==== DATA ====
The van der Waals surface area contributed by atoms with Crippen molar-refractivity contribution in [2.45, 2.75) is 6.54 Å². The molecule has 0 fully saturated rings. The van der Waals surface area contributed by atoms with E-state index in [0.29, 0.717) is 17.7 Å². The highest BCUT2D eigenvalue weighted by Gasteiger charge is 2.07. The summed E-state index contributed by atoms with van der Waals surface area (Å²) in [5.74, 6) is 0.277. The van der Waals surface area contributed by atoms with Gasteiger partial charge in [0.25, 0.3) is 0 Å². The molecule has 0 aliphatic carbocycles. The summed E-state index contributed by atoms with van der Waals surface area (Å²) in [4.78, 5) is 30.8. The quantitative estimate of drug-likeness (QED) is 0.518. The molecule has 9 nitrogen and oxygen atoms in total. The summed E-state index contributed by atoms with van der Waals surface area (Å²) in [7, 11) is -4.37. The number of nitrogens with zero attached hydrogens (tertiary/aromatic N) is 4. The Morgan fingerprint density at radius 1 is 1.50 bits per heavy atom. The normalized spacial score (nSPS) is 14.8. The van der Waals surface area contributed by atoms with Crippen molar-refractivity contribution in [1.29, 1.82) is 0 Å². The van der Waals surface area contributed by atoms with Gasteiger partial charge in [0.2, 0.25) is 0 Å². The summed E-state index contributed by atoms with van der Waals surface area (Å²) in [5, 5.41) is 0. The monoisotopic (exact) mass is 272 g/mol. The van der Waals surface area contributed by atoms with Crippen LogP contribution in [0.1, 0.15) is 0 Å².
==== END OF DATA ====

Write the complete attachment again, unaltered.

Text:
The van der Waals surface area contributed by atoms with Crippen molar-refractivity contribution in [2.45, 2.75) is 6.54 Å². The molecule has 0 fully saturated rings. The van der Waals surface area contributed by atoms with E-state index in [0.29, 0.717) is 17.7 Å². The highest BCUT2D eigenvalue weighted by Gasteiger charge is 2.07. The summed E-state index contributed by atoms with van der Waals surface area (Å²) in [5.74, 6) is 0.277. The van der Waals surface area contributed by atoms with Gasteiger partial charge in [0.25, 0.3) is 0 Å². The molecule has 0 aliphatic carbocycles. The summed E-state index contributed by atoms with van der Waals surface area (Å²) in [4.78, 5) is 30.8. The quantitative estimate of drug-likeness (QED) is 0.518. The molecule has 9 nitrogen and oxygen atoms in total. The summed E-state index contributed by atoms with van der Waals surface area (Å²) in [7, 11) is -4.37. The number of nitrogens with zero attached hydrogens (tertiary/aromatic N) is 4. The Morgan fingerprint density at radius 1 is 1.50 bits per heavy atom. The normalized spacial score (nSPS) is 14.8. The van der Waals surface area contributed by atoms with Crippen molar-refractivity contribution in [1.29, 1.82) is 0 Å². The van der Waals surface area contributed by atoms with Gasteiger partial charge in [0.2, 0.25) is 0 Å². The summed E-state index contributed by atoms with van der Waals surface area (Å²) in [5, 5.41) is 0. The monoisotopic (exact) mass is 272 g/mol. The van der Waals surface area contributed by atoms with Crippen LogP contribution in [0.1, 0.15) is 0 Å².